Musical Monday: Good News (1947)

It’s no secret that the Hollywood Comet loves musicals.
In 2010, I revealed I had seen 400 movie musicals over the course of eight years. Now that number is over 600. To celebrate and share this musical love, here is my weekly feature about musicals.

This week’s musical:
Good News (1947) – Musical #70

Studio: Metro-Goldwyn-Mayer

Director: Charles Walters

Starring:
June Allyson, Peter Lawford, Patricia Marshall, Joan McCracken, Ray McDonald, Mel Tormé, Robert E. Strickland, Donald MacBride, Tom Dugan, Clinton Sundberg, Loren Tindall, Connie Gilchrist, Jimmy Lydon (uncredited), Tommy Rall (uncredited)

Plot:
Set in 1927 at Tait College, all of the boys are falling for new student and sorority girl, Pat McClellan (Marshall) – including football star Tommy Marlowe (Lawford). Gold-digging Pat doesn’t want anything to do with Tommy, finding him unrefined. To show her he can be worldly, Tommy heads to the library to learn French and meets student Connie Lane (Allyson), a sorority sister of Pat. Tommy and Connie fall for each other, but soon Pat turns her attentions to Tommy.

Trivia:
• Director and choreographer Charles Walters’ directorial debut with a full-length feature film.
• “Good News” was a Broadway play that opened in 1927. It was first seen on screen with Good News (1930), which starred Bessie Love and Cliff Edwards, also released by MGM.
• Originally considered by Arthur Freed as a film vehicle for Judy Garland and Mickey Rooney. It was then considered as another pairing for June Allyson and Van Johnson. However, by the time filming began, Van Johnson was unavailable, according to the book “Charles Walters: The Director Who Made Hollywood Dance” by Brent Phillips.
• Gloria De Haven was originally cast Pat McClellan, the female antagonist, but she turned down the script, according to Brent Phillips’s book.
• The song “Pass the Peace Pipe” was originally written for the film “Ziegfeld Follies,” according to Phillips’s book.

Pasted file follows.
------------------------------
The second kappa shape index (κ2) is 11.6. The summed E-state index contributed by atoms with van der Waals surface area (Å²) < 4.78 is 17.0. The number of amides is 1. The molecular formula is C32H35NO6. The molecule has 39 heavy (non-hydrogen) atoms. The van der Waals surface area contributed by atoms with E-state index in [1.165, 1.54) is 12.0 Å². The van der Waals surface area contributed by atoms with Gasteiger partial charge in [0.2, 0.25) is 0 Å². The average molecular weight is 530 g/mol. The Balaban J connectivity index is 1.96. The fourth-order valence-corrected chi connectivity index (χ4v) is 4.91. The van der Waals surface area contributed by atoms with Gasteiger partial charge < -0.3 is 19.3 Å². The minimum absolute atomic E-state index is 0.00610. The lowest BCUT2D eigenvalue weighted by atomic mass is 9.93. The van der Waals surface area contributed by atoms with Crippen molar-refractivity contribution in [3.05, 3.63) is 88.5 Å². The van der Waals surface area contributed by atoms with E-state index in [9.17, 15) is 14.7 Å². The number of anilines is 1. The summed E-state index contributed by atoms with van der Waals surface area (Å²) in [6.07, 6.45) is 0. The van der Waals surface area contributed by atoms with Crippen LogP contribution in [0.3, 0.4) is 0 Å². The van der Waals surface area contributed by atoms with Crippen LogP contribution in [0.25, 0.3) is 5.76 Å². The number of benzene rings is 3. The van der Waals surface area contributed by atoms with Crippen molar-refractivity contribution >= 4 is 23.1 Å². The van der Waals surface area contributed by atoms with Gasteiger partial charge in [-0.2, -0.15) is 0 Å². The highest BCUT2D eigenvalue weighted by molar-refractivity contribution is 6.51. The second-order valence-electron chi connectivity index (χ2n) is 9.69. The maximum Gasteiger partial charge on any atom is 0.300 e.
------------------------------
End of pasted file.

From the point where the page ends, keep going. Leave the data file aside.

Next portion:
• June Allyson wrote in her autobiography that Peter Lawford had to teach her all the French she is supposed to teach him in the film.
• First film of Patricia Marshall. She wasn’t in another film until 1975. Marshall was one of the original cast members of the Broadway play “Pajama Game” and was married to Academy Award-nominated screenwriter, Larry Gelbart.
• Second film of Broadway performer Joan McCracken
• Last film of Georgia Lee Settle

June Allyson and Peter Lawford in “Good News”

Highlights:
• “The Varsity Drag” dance number
• Costumes by Helen Rose
• Technicolor cinematography by Charles Edgar Schoenbaum
• Joan McCracken and Ray McDonald’s dancing in the “Pass the Peace Pipe” number

Notable Songs:
• “The Varsity Drag” performed by June Allyson and Peter Lawford
• “The Best Things in Life Are Free” performed by June Allyson
• “Good New” performed by the cast
• “Be a Ladies Man” performed by Peter Lawford and male cast
• “Lucky in Love” performed by Peter Lawford, June Allyson and cast.

Hollywood newcomers Patricia Marshall and Joan McCracken with June Allyson

My review:
When I first became interested in musicals in middle and high school, I watched as many as I could. There were some musicals I was bursting with excitement to watch — especially films that starred my favorite actors. June Allyson quickly became a favorite, and I couldn’t wait to see the collegiate MGM musical, “Good News” (1947).

But for some reason, when I was 14 years old, I was disappointed by “Good News” (1947). So when I revisited the film, I started it with some apprehension … and was thrilled to find that I thoroughly enjoyed it.

“Good News” is a joyful college musical set in 1927. The Wall Street Crash of 1929 still hasn’t happened, so the only problems these co-eds have is if they win the big football game if they pass French class, and if they are “Lucky in Love.”